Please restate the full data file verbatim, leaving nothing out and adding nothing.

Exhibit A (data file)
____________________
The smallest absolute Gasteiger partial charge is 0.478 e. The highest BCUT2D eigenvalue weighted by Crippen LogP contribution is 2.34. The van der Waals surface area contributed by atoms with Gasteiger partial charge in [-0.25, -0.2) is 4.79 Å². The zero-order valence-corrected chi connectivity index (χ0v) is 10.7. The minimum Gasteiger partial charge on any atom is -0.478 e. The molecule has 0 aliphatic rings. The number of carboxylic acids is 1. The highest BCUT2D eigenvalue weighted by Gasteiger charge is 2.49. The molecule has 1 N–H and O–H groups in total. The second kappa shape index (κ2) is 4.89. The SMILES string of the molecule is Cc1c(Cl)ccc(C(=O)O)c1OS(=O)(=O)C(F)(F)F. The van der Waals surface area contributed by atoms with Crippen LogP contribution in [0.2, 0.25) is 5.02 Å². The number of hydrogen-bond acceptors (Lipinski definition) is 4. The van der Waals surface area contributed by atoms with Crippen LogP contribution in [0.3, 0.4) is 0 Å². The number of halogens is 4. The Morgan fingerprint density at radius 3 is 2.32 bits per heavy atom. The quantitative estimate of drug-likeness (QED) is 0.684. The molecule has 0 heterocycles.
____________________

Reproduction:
The smallest absolute Gasteiger partial charge is 0.478 e. The highest BCUT2D eigenvalue weighted by Crippen LogP contribution is 2.34. The van der Waals surface area contributed by atoms with Gasteiger partial charge in [-0.25, -0.2) is 4.79 Å². The zero-order valence-corrected chi connectivity index (χ0v) is 10.7. The minimum Gasteiger partial charge on any atom is -0.478 e. The molecule has 0 aliphatic rings. The number of carboxylic acids is 1. The highest BCUT2D eigenvalue weighted by Gasteiger charge is 2.49. The molecule has 1 N–H and O–H groups in total. The second kappa shape index (κ2) is 4.89. The SMILES string of the molecule is Cc1c(Cl)ccc(C(=O)O)c1OS(=O)(=O)C(F)(F)F. The van der Waals surface area contributed by atoms with Crippen LogP contribution in [0.2, 0.25) is 5.02 Å². The number of hydrogen-bond acceptors (Lipinski definition) is 4. The van der Waals surface area contributed by atoms with Crippen LogP contribution in [0.3, 0.4) is 0 Å². The number of halogens is 4. The Morgan fingerprint density at radius 3 is 2.32 bits per heavy atom. The quantitative estimate of drug-likeness (QED) is 0.684. The molecule has 0 heterocycles.